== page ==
Some clever chemistry is employing magnetism and a light-sensitive soap to turn simple graphene into a super-material with applications in water purification and electronic devices.
It’s almost impossible to pick up a scientific publication at the moment without reading something about graphene or one of its carbon cousins, including nanotubes and buckyballs. Graphene itself is simply an individual layer of the common mineral graphite – the black material in pencil lead – pure carbon atoms bonded together in an ultrastrong hexagonal pattern.
Appeal of narrative style
In a study published in the journal PLOS ONE (doi: 10.1371/journal.pone.0167983), researchers from the University of Washington looked at the abstracts from more than 700 scientific papers about climate change to find out what makes a paper influential in its field. But instead of focusing on content, they looked at writing style, which is normally more the province of humanities professors than of scientists.
In the community and politics, there is a tendency to conflate technically demonstrated projects with economically viable projects. Many technologies can be technically demonstrated, especially if money is no object, but they will always remain not commercially viable. The hydrogen economy is a good example.
On 28 November 2016, the International Union of Pure and Applied Chemistry (IUPAC) approved the names and symbols for four elements. Following a five-month period of public review, the names earlier proposed by the discoverers have been approved by the IUPAC Bureau.
Dave Sammut speaks with Sharon Todd, SCI’s Executive Director, about the organisation, its activities and its plans to participate in the 2017 Congress.
Geoff Hawthorne was a genuine ‘quiet achiever’. He contributed to many of CSIRO’s notable polymer chemistry projects, such as the polymer banknote project and the development of high-temperature resistant resins, but was little known outside the laboratory.
Science is continually changing as new knowledge is discovered. However, many students believe that scientific knowledge is immutable and that there is always a single, correct ‘textbook’ answer to every scientific question. This is contrary to the expected learning outcomes in the Australian Curriculum, which state: ‘Science involves the construction of explanations based on evidence and science knowledge can be changed as new evidence becomes available.’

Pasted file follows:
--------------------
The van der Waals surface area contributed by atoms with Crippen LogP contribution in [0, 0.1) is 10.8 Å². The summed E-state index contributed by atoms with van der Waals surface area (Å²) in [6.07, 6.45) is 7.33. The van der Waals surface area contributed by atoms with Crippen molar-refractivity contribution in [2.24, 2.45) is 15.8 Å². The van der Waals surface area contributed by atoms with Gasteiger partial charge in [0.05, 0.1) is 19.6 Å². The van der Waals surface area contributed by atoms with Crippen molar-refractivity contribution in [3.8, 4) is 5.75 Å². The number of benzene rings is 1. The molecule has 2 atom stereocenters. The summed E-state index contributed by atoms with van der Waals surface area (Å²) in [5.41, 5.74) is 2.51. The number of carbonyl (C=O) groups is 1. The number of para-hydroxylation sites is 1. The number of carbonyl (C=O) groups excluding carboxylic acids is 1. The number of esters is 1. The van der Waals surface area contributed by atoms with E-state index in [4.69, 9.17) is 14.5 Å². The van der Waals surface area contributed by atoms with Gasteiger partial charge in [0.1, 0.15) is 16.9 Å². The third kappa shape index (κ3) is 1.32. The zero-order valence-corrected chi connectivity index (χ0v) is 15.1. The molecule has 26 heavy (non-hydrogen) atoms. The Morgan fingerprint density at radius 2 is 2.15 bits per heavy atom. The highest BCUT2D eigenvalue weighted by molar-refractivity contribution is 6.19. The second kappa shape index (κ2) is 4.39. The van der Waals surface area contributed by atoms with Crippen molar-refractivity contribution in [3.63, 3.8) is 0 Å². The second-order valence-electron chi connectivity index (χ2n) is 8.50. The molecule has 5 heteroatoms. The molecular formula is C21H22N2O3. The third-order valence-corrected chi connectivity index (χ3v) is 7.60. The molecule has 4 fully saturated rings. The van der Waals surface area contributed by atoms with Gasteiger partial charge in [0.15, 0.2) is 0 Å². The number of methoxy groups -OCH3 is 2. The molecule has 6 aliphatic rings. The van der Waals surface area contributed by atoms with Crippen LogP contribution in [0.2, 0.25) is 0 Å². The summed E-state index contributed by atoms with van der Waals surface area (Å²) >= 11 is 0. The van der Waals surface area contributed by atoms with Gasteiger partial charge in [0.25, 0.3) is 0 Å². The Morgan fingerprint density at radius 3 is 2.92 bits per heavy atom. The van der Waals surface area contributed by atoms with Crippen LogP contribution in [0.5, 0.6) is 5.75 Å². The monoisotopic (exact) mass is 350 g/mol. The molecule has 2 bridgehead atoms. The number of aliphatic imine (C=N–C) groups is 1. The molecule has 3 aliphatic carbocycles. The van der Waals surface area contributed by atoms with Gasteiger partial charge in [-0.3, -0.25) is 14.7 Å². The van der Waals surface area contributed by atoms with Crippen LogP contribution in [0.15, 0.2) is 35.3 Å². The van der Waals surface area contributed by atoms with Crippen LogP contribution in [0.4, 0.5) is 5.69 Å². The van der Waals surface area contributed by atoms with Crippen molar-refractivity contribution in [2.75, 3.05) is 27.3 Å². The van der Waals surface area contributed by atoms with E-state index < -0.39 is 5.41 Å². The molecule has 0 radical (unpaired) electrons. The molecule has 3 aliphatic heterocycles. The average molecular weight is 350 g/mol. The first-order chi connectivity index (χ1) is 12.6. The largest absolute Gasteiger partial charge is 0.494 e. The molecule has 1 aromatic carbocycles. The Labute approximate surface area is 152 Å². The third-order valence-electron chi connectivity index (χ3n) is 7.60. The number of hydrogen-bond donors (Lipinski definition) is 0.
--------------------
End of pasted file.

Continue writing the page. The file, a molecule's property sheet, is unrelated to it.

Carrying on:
The 2016 Nobel Prize in Chemistry recognised three scientists for pioneering work towards building molecular machines. Jean-Pierre Sauvage and Fraser Stoddart developed synthetic methodologies for making mechanical bonds, including catenanes and rotaxanes. Bernard L. Feringa, using these components and light-driven double-bond isomerisation, created the first molecular motor.
On the night of 10 December 2016 in Stockholm, Sweden, the Nobel Prize in Chemistry was given to Jean-Pierre Sauvage (University of Strasbourg, France), Sir J. Fraser Stoddart (Northwestern University, Evanston, Illinois, USA) and Bernard L. Feringa (University of Groningen, Groningen, the Netherlands) ‘for the design and synthesis of molecular machines’. Sauvage was the first to efficiently make a molecule held together by a mechanical bond and a variety of molecular knots. Stoddart was the first to thread a molecular ring onto an axis and Feringa put it all together to make the first molecular motor.
Regular readers of this magazine will be aware that this year, 2017, marks a momentous occasion for the RACI – we celebrate our 100th anniversary. The Australian Chemical Institute, as we were originally known, was founded in 1917. Throughout this year, there will be a number of activities and events across the breadth (both geographically and technically) of the RACI to mark our first century of promoting the chemistry profession in Australia. Some activities will celebrate our history. Others will be looking forward to explore the role of the RACI over the next 100 years.
2017 national awards
http://www.raci.org/awardsGetting involved in the national awards is a great way to celebrate RACI’s centenary year.
Dave Sammut explores current and emerging technologies aiming to meet future transport fuel needs.
Newly elected RACI Board member Katherine Locock MRACI has received a Victorian Young Tall Poppy Science Award for her research into antimicrobial polymers. She was among ten leading young researchers recognised late last year with Young Tall Poppy Science Awards at a ceremony at Swinburne University.